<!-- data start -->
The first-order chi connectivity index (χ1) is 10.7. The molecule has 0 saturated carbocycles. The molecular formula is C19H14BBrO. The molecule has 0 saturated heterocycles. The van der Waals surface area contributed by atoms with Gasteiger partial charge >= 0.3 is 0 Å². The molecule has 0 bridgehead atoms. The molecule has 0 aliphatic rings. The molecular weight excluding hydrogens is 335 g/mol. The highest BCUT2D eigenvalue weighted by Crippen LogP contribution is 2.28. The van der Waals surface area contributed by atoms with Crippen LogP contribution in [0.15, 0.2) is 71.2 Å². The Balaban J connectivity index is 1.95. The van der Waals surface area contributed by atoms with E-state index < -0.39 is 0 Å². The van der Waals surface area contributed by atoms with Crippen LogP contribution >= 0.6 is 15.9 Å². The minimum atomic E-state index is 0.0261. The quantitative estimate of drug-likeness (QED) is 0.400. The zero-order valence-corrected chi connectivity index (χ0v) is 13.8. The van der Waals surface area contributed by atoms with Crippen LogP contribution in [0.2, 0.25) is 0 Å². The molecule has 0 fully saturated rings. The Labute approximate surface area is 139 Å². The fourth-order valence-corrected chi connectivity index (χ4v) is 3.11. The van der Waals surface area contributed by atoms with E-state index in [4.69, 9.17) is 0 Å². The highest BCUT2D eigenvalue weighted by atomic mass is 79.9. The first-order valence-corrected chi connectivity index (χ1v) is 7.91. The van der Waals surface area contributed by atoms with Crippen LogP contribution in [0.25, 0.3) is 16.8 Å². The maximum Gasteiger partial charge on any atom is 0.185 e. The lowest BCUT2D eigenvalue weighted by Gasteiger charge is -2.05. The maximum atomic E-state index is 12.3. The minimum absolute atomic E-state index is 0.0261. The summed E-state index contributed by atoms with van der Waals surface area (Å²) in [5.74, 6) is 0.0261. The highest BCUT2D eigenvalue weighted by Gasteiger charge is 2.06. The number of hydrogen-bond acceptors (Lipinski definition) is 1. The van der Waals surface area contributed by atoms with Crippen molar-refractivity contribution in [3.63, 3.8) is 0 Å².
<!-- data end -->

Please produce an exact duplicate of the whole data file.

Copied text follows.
The first-order chi connectivity index (χ1) is 10.7. The molecule has 0 saturated carbocycles. The molecular formula is C19H14BBrO. The molecule has 0 saturated heterocycles. The van der Waals surface area contributed by atoms with Gasteiger partial charge >= 0.3 is 0 Å². The molecule has 0 bridgehead atoms. The molecule has 0 aliphatic rings. The molecular weight excluding hydrogens is 335 g/mol. The highest BCUT2D eigenvalue weighted by Crippen LogP contribution is 2.28. The van der Waals surface area contributed by atoms with Crippen LogP contribution in [0.15, 0.2) is 71.2 Å². The Balaban J connectivity index is 1.95. The van der Waals surface area contributed by atoms with E-state index < -0.39 is 0 Å². The van der Waals surface area contributed by atoms with Crippen LogP contribution >= 0.6 is 15.9 Å². The minimum atomic E-state index is 0.0261. The quantitative estimate of drug-likeness (QED) is 0.400. The zero-order valence-corrected chi connectivity index (χ0v) is 13.8. The van der Waals surface area contributed by atoms with Crippen LogP contribution in [0.2, 0.25) is 0 Å². The molecule has 0 fully saturated rings. The Labute approximate surface area is 139 Å². The fourth-order valence-corrected chi connectivity index (χ4v) is 3.11. The van der Waals surface area contributed by atoms with E-state index in [4.69, 9.17) is 0 Å². The highest BCUT2D eigenvalue weighted by atomic mass is 79.9. The first-order valence-corrected chi connectivity index (χ1v) is 7.91. The van der Waals surface area contributed by atoms with Crippen LogP contribution in [0.25, 0.3) is 16.8 Å². The maximum Gasteiger partial charge on any atom is 0.185 e. The lowest BCUT2D eigenvalue weighted by Gasteiger charge is -2.05. The maximum atomic E-state index is 12.3. The minimum absolute atomic E-state index is 0.0261. The summed E-state index contributed by atoms with van der Waals surface area (Å²) in [5.74, 6) is 0.0261. The highest BCUT2D eigenvalue weighted by Gasteiger charge is 2.06. The number of hydrogen-bond acceptors (Lipinski definition) is 1. The van der Waals surface area contributed by atoms with Crippen molar-refractivity contribution in [3.63, 3.8) is 0 Å².